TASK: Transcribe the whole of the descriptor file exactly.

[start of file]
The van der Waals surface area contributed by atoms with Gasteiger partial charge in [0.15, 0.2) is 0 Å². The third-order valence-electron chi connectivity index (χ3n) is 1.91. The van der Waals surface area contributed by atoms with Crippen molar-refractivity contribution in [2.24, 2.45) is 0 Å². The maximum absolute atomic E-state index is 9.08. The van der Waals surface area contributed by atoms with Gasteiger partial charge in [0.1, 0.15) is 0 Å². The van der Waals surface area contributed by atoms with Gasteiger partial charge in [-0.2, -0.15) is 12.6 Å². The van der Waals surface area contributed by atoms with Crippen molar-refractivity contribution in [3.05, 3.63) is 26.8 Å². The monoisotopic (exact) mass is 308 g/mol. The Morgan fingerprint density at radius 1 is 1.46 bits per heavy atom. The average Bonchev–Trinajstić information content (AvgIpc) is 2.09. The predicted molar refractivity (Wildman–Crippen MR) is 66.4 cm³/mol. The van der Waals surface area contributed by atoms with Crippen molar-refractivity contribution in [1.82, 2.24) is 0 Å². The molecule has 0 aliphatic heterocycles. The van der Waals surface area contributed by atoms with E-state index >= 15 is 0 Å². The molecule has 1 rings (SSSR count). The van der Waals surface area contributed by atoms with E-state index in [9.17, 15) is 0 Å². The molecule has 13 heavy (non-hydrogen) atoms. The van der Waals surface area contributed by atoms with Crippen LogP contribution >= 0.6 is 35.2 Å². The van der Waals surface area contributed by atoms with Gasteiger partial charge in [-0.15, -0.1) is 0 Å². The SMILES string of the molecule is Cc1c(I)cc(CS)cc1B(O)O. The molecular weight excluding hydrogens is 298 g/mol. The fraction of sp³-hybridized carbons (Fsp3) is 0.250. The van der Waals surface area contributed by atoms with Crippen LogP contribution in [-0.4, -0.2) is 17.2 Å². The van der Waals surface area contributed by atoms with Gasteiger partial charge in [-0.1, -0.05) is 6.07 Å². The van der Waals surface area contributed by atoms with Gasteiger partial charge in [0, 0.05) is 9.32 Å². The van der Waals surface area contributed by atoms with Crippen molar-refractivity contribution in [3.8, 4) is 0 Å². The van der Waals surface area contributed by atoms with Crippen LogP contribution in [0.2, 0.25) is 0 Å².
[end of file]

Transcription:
The van der Waals surface area contributed by atoms with Gasteiger partial charge in [0.15, 0.2) is 0 Å². The third-order valence-electron chi connectivity index (χ3n) is 1.91. The van der Waals surface area contributed by atoms with Crippen molar-refractivity contribution in [2.24, 2.45) is 0 Å². The maximum absolute atomic E-state index is 9.08. The van der Waals surface area contributed by atoms with Gasteiger partial charge in [0.1, 0.15) is 0 Å². The van der Waals surface area contributed by atoms with Gasteiger partial charge in [-0.2, -0.15) is 12.6 Å². The van der Waals surface area contributed by atoms with Crippen molar-refractivity contribution in [3.05, 3.63) is 26.8 Å². The monoisotopic (exact) mass is 308 g/mol. The Morgan fingerprint density at radius 1 is 1.46 bits per heavy atom. The average Bonchev–Trinajstić information content (AvgIpc) is 2.09. The predicted molar refractivity (Wildman–Crippen MR) is 66.4 cm³/mol. The van der Waals surface area contributed by atoms with Crippen molar-refractivity contribution in [1.82, 2.24) is 0 Å². The molecule has 0 aliphatic heterocycles. The van der Waals surface area contributed by atoms with E-state index >= 15 is 0 Å². The molecule has 1 rings (SSSR count). The van der Waals surface area contributed by atoms with E-state index in [9.17, 15) is 0 Å². The molecule has 13 heavy (non-hydrogen) atoms. The van der Waals surface area contributed by atoms with Crippen LogP contribution >= 0.6 is 35.2 Å². The van der Waals surface area contributed by atoms with Gasteiger partial charge in [-0.15, -0.1) is 0 Å². The SMILES string of the molecule is Cc1c(I)cc(CS)cc1B(O)O. The molecular weight excluding hydrogens is 298 g/mol. The fraction of sp³-hybridized carbons (Fsp3) is 0.250. The van der Waals surface area contributed by atoms with Crippen LogP contribution in [-0.4, -0.2) is 17.2 Å². The van der Waals surface area contributed by atoms with Gasteiger partial charge in [-0.1, -0.05) is 6.07 Å². The van der Waals surface area contributed by atoms with Gasteiger partial charge in [0, 0.05) is 9.32 Å². The van der Waals surface area contributed by atoms with Crippen molar-refractivity contribution in [3.8, 4) is 0 Å². The van der Waals surface area contributed by atoms with Crippen LogP contribution in [0.2, 0.25) is 0 Å².